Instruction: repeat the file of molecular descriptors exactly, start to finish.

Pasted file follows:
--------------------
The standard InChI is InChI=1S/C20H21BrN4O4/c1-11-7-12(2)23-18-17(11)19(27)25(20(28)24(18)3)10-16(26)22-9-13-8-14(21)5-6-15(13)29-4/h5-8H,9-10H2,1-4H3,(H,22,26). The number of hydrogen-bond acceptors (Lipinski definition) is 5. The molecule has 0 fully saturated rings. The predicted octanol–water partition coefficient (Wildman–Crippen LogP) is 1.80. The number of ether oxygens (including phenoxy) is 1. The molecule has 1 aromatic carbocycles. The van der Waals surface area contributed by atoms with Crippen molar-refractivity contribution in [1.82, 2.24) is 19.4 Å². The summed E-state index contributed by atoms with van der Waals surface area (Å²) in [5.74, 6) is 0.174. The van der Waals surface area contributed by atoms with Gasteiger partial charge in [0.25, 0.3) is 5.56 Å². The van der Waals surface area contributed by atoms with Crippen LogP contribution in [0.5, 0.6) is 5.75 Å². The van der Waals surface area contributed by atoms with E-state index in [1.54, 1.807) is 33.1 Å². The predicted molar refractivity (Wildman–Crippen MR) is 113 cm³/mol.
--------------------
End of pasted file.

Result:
The standard InChI is InChI=1S/C20H21BrN4O4/c1-11-7-12(2)23-18-17(11)19(27)25(20(28)24(18)3)10-16(26)22-9-13-8-14(21)5-6-15(13)29-4/h5-8H,9-10H2,1-4H3,(H,22,26). The number of hydrogen-bond acceptors (Lipinski definition) is 5. The molecule has 0 fully saturated rings. The predicted octanol–water partition coefficient (Wildman–Crippen LogP) is 1.80. The number of ether oxygens (including phenoxy) is 1. The molecule has 1 aromatic carbocycles. The van der Waals surface area contributed by atoms with Crippen molar-refractivity contribution in [1.82, 2.24) is 19.4 Å². The summed E-state index contributed by atoms with van der Waals surface area (Å²) in [5.74, 6) is 0.174. The van der Waals surface area contributed by atoms with Gasteiger partial charge in [0.25, 0.3) is 5.56 Å². The van der Waals surface area contributed by atoms with Crippen LogP contribution in [0.5, 0.6) is 5.75 Å². The van der Waals surface area contributed by atoms with E-state index in [1.54, 1.807) is 33.1 Å². The predicted molar refractivity (Wildman–Crippen MR) is 113 cm³/mol.